DOT: Gliders cannot land on grassPublished 12:49pm Tuesday, April 9, 2013
A Georgia Department of Transportation official said Tuesday that glider pilots who use the county’s airport cannot legally land their gliders on the grass between the existing taxiway and existing runway.
Ed Ratigan, project manager with the GDOT aviation programs, said during Tuesday’s meeting of the Decatur County Board of Commissioners that the gliders cannot use the grass because it is not specifically marked as a “runway” for the Federal Aviation Administration.
“In a nutshell, glider operations and every aeronautical activity at the airport should be operating on the runways,” Ratigan said. “Operating anywhere that is not on a runway is in violation of several things, and is also a safety issue.”
Ratigan also said that the county likely could not put a grass landing strip between the existing taxiway and runway because it is too narrow. He said that the FAA requires at least 700 feet from center line to center line in order to have “simultaneous operations” on two runaways. While the taxiway and runway are more than 700 feet apart, there is not enough distance to place any additional runways safely between them.
Ratigan said that gliders should be using the existing runway that all aircraft uses, at least until a safe “grass runway” location can be recommended.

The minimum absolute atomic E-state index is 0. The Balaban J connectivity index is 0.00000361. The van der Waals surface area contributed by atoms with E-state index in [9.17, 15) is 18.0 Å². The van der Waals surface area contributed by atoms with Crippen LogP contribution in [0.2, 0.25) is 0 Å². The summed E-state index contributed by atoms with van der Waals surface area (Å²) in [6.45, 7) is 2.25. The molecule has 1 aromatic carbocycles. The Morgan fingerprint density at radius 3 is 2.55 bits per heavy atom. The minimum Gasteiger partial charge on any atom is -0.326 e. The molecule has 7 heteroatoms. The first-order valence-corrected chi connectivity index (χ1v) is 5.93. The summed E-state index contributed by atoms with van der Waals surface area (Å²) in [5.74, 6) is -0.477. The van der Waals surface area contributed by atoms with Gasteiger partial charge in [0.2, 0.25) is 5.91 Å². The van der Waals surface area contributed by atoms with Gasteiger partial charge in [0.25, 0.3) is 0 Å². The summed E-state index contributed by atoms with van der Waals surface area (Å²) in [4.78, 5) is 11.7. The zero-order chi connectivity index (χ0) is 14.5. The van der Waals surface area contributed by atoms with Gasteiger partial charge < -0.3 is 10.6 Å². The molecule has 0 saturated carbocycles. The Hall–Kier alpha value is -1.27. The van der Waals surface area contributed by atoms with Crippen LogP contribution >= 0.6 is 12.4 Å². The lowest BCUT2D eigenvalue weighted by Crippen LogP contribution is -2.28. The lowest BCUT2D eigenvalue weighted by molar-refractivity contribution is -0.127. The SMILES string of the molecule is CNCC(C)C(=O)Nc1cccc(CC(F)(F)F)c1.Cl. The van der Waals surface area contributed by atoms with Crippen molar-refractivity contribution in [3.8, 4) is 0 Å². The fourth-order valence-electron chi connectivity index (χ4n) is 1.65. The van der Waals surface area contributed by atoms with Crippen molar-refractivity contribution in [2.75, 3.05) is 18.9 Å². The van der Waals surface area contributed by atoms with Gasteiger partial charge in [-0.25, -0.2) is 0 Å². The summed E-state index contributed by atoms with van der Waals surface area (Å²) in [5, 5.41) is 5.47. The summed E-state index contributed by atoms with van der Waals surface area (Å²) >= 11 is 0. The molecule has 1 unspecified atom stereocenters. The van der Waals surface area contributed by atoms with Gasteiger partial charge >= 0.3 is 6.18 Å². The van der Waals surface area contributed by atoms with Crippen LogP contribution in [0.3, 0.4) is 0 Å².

He also said that he would be happy to meet with the county’s airport advisory committee at their next meeting, which is scheduled for Tuesday, May 7, at 1:30 p.m., to explain the GDOT’s reasons for disallowing grass landings.
Breedlove apologizes for ‘lying’ comment
Prior to Tuesday’s meeting, County Administrator Gary Breedlove apologized for a comment he had made in Monday’s airport advisory committee meeting.
At that Monday meeting, Breedlove said, “We’ll find out tomorrow [Tuesday] who is lying — whether Lane Bush is lying or the Georgia Department of Transportation is lying.”
Tuesday, Commissioner Dr. David C. “Butch” Mosely told Breedlove that he took offense to that choice of words.
“I’m a little concerned about this comment,” he said. “That’s a little strong.”
Breedlove agreed that he had “used the wrong terminology.” He said he apologized to Bush, as well as county staff.
“I have no animosity toward Lane Bush, and he has none toward me,” Breedlove said. “They were ill-chosen words. I probably should have said, ‘and we’ll move a step forward.’ I used too strong of words, as relates to that.”
Mosely said he accepted Breedlove’s apology.